The Control Data Corp. yesterday donated a $118,000 computer instruction system to the D.C. public schools, the latest and one of the largest in a series of joint ventures between the school system and the private sector.
The Minneapolis-based company will install eight computer terminals at Spingarn High School in far Northeast, where student test scores are among the lowest in the city. Starting in September, some 400 students there will be able to receive computer-assisted instruction in reading, math, social studies, science, career planning and writing skills through Control Data's well-known PLATO educational programs. The total cost to the company, including installation of equipment and teacher training, will be $250,000.
"Public-private partnerships" have been one of the major thrusts of Floretta D. McKenzie's first year as school superintendent. Shortly after she took the job last July, she assigned one of her assistants, former business executive Pete Weaver, to the full-time job of trying to interest corporations in forming joint programs.
As a result, McKenzie and her staff are currently finishing plans for five new "career high school programs" to begin next fall with the help of local and national businesses. And the schools have received pledges of more than $750,000 from private industry for various educational programs.
The career schools will be in the areas of communications, engineering, health services, hospitality (including hotel management and culinary arts) and business and finance. McKenzie said yesterday she could not yet reveal the names of all the corporations involved, but school officials have said previously that the public relations agency of Goldberg/Marchesano and Associates would help set up the communications school.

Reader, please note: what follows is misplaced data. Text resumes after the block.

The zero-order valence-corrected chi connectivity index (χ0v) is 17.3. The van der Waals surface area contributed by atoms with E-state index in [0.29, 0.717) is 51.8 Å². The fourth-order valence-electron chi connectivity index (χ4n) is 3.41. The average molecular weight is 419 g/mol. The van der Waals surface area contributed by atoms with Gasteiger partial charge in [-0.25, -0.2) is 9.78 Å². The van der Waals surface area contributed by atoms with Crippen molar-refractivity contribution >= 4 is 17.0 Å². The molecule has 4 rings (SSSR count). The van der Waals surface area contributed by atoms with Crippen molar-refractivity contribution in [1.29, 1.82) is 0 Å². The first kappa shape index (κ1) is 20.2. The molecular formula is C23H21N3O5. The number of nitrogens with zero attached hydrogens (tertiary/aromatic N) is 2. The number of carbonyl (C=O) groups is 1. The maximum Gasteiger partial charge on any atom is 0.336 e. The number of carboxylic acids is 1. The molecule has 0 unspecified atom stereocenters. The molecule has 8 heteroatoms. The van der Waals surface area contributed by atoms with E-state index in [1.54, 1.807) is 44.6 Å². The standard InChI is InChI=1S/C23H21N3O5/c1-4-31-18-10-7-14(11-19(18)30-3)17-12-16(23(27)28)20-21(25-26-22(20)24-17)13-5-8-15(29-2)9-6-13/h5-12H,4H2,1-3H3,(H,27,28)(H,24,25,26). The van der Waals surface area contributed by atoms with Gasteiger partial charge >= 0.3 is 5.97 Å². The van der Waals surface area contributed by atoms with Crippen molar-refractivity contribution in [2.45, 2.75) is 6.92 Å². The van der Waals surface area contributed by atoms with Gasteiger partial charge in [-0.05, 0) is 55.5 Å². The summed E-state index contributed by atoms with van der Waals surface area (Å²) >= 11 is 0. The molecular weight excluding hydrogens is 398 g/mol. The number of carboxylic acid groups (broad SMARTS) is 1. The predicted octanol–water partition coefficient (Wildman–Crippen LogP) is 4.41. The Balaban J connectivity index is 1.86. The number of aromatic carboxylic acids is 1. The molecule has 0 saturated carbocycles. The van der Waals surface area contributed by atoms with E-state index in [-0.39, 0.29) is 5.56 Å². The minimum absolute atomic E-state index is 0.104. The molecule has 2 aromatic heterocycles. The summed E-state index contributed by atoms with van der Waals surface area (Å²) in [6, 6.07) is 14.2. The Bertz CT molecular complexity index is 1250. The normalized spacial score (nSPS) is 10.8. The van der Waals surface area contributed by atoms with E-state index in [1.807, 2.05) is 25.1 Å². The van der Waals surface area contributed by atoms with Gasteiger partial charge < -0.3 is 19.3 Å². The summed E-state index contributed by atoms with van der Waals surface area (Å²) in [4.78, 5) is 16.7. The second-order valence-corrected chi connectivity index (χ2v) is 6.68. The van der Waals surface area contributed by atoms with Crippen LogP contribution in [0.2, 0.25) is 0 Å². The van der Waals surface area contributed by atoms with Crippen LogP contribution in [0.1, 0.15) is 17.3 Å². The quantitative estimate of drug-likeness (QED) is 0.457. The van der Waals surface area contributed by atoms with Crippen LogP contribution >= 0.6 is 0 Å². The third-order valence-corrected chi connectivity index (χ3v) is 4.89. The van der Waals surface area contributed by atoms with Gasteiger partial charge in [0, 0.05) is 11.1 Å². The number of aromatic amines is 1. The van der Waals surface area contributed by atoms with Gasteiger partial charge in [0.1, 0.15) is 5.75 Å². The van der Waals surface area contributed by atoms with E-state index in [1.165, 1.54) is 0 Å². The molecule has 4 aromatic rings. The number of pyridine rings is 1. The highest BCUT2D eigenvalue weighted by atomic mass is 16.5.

The total amount of funds the corporations have contributed to the career programs could not be learned yesterday, but Goldberg/Marchesano alone has already committed $20,000 to the communications program and may donate more in the future.
In addition, the Mobil Oil Corp. recently agreed to give the schools a three-year $500,000 grant to fund a performing arts program, according to Janis L. Cromer, spokeswoman for the school system.
Over the past year, the Digital Corp. has donated $25,000 in computer graphics equipment to Ballou; Xerox has committed $42,000 for 60 summer jobs for public school students; C & P Telephone has donated $10,000 towards the production of take-home assignments for parents to do with their children; and IBM loaned one of its executives to the school system this year to help interest the private sector in the schools, Cromer said.
School officials said that the corporations involved with the career high schools will help in training teachers and in writing up curriculum for these special programs.
The career programs will operate as "schools within schools," similar to the math/science program at Ballou High School, Cromer said, which has a different curriculum and set of teachers from the rest of the school.
The communications program will be located at the Lemuel Penn Career Development Center on Third St. NE; engineering at Dunbar High School, 13th St. and New Jersey Avenue NW; health sciences at M.M. Washington, O and North Capitol streets NW and Eastern High School, 17th and East Capitol streets SE; hospitality at Roosevelt High School, 13th and Upshur streets NW; and business and finance at Woodson High School, 55th and Eads streets NE.
Efforts to enlist private sector help actually began more than a year ago when the Geico Corp., the city's major underwriter of auto insurance, gave the school system a one-time $600,000 grant so that it could continue to offer driver education, a program which was scheduled to be cut in the 1981 school year for lack of funds.
McKenzie said yesterday that she hopes Control Data's computer system will help D.C. students "be more attuned to the demands of the job market . . . it also demonstrates that our students are capable and worthy of investment from the private sector."